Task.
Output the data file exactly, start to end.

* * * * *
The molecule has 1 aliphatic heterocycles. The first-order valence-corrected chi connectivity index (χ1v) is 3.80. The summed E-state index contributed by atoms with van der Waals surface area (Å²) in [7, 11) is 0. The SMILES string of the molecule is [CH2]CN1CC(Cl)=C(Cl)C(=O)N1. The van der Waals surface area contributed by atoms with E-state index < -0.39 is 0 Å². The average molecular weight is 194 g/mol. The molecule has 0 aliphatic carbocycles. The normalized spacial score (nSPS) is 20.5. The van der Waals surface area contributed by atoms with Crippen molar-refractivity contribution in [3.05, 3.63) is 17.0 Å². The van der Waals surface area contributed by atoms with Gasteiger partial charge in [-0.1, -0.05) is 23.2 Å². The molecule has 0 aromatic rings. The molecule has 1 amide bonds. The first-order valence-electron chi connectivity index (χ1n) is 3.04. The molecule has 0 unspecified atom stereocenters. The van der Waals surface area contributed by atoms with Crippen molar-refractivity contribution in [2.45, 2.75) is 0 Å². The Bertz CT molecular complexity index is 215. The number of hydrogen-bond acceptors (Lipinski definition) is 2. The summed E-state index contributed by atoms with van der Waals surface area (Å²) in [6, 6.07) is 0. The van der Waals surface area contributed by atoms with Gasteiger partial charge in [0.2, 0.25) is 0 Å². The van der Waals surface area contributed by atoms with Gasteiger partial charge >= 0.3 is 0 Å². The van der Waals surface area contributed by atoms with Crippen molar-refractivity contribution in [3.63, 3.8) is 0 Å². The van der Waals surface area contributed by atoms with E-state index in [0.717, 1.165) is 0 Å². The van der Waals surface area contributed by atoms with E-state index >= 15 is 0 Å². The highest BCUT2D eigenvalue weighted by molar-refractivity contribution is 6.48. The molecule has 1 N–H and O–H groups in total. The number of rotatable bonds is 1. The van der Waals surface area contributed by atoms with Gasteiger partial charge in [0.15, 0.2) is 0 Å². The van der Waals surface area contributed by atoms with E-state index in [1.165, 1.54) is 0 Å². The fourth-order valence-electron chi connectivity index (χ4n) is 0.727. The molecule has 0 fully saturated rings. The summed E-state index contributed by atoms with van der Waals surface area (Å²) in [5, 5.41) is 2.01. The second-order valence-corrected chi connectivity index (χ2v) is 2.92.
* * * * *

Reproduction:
The molecule has 1 aliphatic heterocycles. The first-order valence-corrected chi connectivity index (χ1v) is 3.80. The summed E-state index contributed by atoms with van der Waals surface area (Å²) in [7, 11) is 0. The SMILES string of the molecule is [CH2]CN1CC(Cl)=C(Cl)C(=O)N1. The van der Waals surface area contributed by atoms with E-state index < -0.39 is 0 Å². The average molecular weight is 194 g/mol. The molecule has 0 aliphatic carbocycles. The normalized spacial score (nSPS) is 20.5. The van der Waals surface area contributed by atoms with Crippen molar-refractivity contribution in [3.05, 3.63) is 17.0 Å². The van der Waals surface area contributed by atoms with Gasteiger partial charge in [-0.1, -0.05) is 23.2 Å². The molecule has 0 aromatic rings. The molecule has 1 amide bonds. The first-order valence-electron chi connectivity index (χ1n) is 3.04. The molecule has 0 unspecified atom stereocenters. The van der Waals surface area contributed by atoms with Crippen molar-refractivity contribution in [2.45, 2.75) is 0 Å². The Bertz CT molecular complexity index is 215. The number of hydrogen-bond acceptors (Lipinski definition) is 2. The summed E-state index contributed by atoms with van der Waals surface area (Å²) in [6, 6.07) is 0. The van der Waals surface area contributed by atoms with Gasteiger partial charge in [0.2, 0.25) is 0 Å². The van der Waals surface area contributed by atoms with Gasteiger partial charge >= 0.3 is 0 Å². The van der Waals surface area contributed by atoms with Crippen molar-refractivity contribution in [3.63, 3.8) is 0 Å². The van der Waals surface area contributed by atoms with E-state index in [0.717, 1.165) is 0 Å². The van der Waals surface area contributed by atoms with E-state index >= 15 is 0 Å². The highest BCUT2D eigenvalue weighted by molar-refractivity contribution is 6.48. The molecule has 1 N–H and O–H groups in total. The number of rotatable bonds is 1. The van der Waals surface area contributed by atoms with Gasteiger partial charge in [0.15, 0.2) is 0 Å². The van der Waals surface area contributed by atoms with E-state index in [1.165, 1.54) is 0 Å². The fourth-order valence-electron chi connectivity index (χ4n) is 0.727. The molecule has 0 fully saturated rings. The summed E-state index contributed by atoms with van der Waals surface area (Å²) in [5, 5.41) is 2.01. The second-order valence-corrected chi connectivity index (χ2v) is 2.92.